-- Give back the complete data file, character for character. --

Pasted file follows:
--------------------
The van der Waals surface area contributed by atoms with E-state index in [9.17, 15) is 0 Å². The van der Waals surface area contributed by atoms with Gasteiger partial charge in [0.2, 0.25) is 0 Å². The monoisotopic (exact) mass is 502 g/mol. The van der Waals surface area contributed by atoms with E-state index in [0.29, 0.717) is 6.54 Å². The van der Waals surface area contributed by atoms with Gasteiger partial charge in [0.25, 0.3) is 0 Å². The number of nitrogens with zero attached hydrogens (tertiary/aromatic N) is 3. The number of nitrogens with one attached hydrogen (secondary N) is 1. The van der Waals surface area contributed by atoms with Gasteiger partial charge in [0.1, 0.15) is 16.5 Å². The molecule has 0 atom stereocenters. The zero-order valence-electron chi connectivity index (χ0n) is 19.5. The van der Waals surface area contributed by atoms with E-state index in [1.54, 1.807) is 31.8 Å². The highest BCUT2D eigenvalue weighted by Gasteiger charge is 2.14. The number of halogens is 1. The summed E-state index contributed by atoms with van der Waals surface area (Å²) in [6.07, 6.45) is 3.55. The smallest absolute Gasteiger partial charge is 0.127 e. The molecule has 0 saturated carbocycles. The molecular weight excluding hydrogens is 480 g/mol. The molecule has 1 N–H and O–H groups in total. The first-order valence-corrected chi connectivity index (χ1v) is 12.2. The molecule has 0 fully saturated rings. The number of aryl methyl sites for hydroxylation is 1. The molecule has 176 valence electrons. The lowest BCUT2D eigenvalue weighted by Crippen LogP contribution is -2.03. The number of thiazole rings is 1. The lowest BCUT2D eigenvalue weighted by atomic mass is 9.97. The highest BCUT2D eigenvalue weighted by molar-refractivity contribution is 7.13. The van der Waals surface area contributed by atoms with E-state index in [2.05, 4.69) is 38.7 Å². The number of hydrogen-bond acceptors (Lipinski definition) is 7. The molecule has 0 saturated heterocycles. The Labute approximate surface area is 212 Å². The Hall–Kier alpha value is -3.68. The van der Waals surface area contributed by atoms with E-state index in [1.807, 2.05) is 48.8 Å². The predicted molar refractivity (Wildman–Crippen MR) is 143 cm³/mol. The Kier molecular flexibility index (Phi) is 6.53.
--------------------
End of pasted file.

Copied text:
The van der Waals surface area contributed by atoms with E-state index in [9.17, 15) is 0 Å². The van der Waals surface area contributed by atoms with Gasteiger partial charge in [0.2, 0.25) is 0 Å². The monoisotopic (exact) mass is 502 g/mol. The van der Waals surface area contributed by atoms with E-state index in [0.29, 0.717) is 6.54 Å². The van der Waals surface area contributed by atoms with Gasteiger partial charge in [0.25, 0.3) is 0 Å². The number of nitrogens with zero attached hydrogens (tertiary/aromatic N) is 3. The number of nitrogens with one attached hydrogen (secondary N) is 1. The van der Waals surface area contributed by atoms with Gasteiger partial charge in [0.1, 0.15) is 16.5 Å². The molecule has 0 atom stereocenters. The zero-order valence-electron chi connectivity index (χ0n) is 19.5. The van der Waals surface area contributed by atoms with E-state index in [1.54, 1.807) is 31.8 Å². The highest BCUT2D eigenvalue weighted by Gasteiger charge is 2.14. The number of halogens is 1. The summed E-state index contributed by atoms with van der Waals surface area (Å²) in [6.07, 6.45) is 3.55. The smallest absolute Gasteiger partial charge is 0.127 e. The molecule has 0 saturated carbocycles. The molecular weight excluding hydrogens is 480 g/mol. The molecule has 1 N–H and O–H groups in total. The first-order valence-corrected chi connectivity index (χ1v) is 12.2. The molecule has 0 fully saturated rings. The number of aryl methyl sites for hydroxylation is 1. The molecule has 176 valence electrons. The lowest BCUT2D eigenvalue weighted by Crippen LogP contribution is -2.03. The number of thiazole rings is 1. The lowest BCUT2D eigenvalue weighted by atomic mass is 9.97. The highest BCUT2D eigenvalue weighted by molar-refractivity contribution is 7.13. The van der Waals surface area contributed by atoms with E-state index in [2.05, 4.69) is 38.7 Å². The number of hydrogen-bond acceptors (Lipinski definition) is 7. The molecule has 0 saturated heterocycles. The Labute approximate surface area is 212 Å². The Hall–Kier alpha value is -3.68. The van der Waals surface area contributed by atoms with E-state index in [1.807, 2.05) is 48.8 Å². The predicted molar refractivity (Wildman–Crippen MR) is 143 cm³/mol. The Kier molecular flexibility index (Phi) is 6.53.